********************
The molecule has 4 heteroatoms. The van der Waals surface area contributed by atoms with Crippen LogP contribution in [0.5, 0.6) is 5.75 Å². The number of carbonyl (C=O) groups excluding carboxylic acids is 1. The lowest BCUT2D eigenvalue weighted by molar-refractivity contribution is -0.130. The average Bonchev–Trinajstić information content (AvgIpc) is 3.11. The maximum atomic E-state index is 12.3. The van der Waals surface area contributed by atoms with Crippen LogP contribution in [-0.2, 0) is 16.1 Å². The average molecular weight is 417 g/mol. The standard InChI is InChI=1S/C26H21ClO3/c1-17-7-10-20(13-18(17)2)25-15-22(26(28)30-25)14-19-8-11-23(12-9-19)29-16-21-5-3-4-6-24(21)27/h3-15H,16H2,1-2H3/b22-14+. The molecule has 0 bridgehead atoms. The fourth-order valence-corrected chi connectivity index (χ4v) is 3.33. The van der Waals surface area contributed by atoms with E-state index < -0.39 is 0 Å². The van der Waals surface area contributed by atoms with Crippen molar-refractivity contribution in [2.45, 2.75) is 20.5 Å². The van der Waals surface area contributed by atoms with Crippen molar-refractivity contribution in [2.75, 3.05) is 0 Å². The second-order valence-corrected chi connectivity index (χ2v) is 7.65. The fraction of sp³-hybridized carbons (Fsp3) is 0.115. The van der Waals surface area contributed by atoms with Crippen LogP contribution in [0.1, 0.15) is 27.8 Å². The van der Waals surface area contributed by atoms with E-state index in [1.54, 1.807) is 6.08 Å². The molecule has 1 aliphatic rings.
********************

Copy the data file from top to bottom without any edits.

The molecule has 4 heteroatoms. The van der Waals surface area contributed by atoms with Crippen LogP contribution in [0.5, 0.6) is 5.75 Å². The number of carbonyl (C=O) groups excluding carboxylic acids is 1. The lowest BCUT2D eigenvalue weighted by molar-refractivity contribution is -0.130. The average Bonchev–Trinajstić information content (AvgIpc) is 3.11. The maximum atomic E-state index is 12.3. The van der Waals surface area contributed by atoms with Crippen LogP contribution in [-0.2, 0) is 16.1 Å². The average molecular weight is 417 g/mol. The standard InChI is InChI=1S/C26H21ClO3/c1-17-7-10-20(13-18(17)2)25-15-22(26(28)30-25)14-19-8-11-23(12-9-19)29-16-21-5-3-4-6-24(21)27/h3-15H,16H2,1-2H3/b22-14+. The molecule has 0 bridgehead atoms. The fourth-order valence-corrected chi connectivity index (χ4v) is 3.33. The van der Waals surface area contributed by atoms with E-state index < -0.39 is 0 Å². The van der Waals surface area contributed by atoms with Crippen molar-refractivity contribution in [2.45, 2.75) is 20.5 Å². The van der Waals surface area contributed by atoms with Crippen molar-refractivity contribution in [2.75, 3.05) is 0 Å². The second-order valence-corrected chi connectivity index (χ2v) is 7.65. The fraction of sp³-hybridized carbons (Fsp3) is 0.115. The van der Waals surface area contributed by atoms with Crippen LogP contribution in [0.1, 0.15) is 27.8 Å². The van der Waals surface area contributed by atoms with E-state index in [1.54, 1.807) is 6.08 Å². The molecule has 1 aliphatic rings.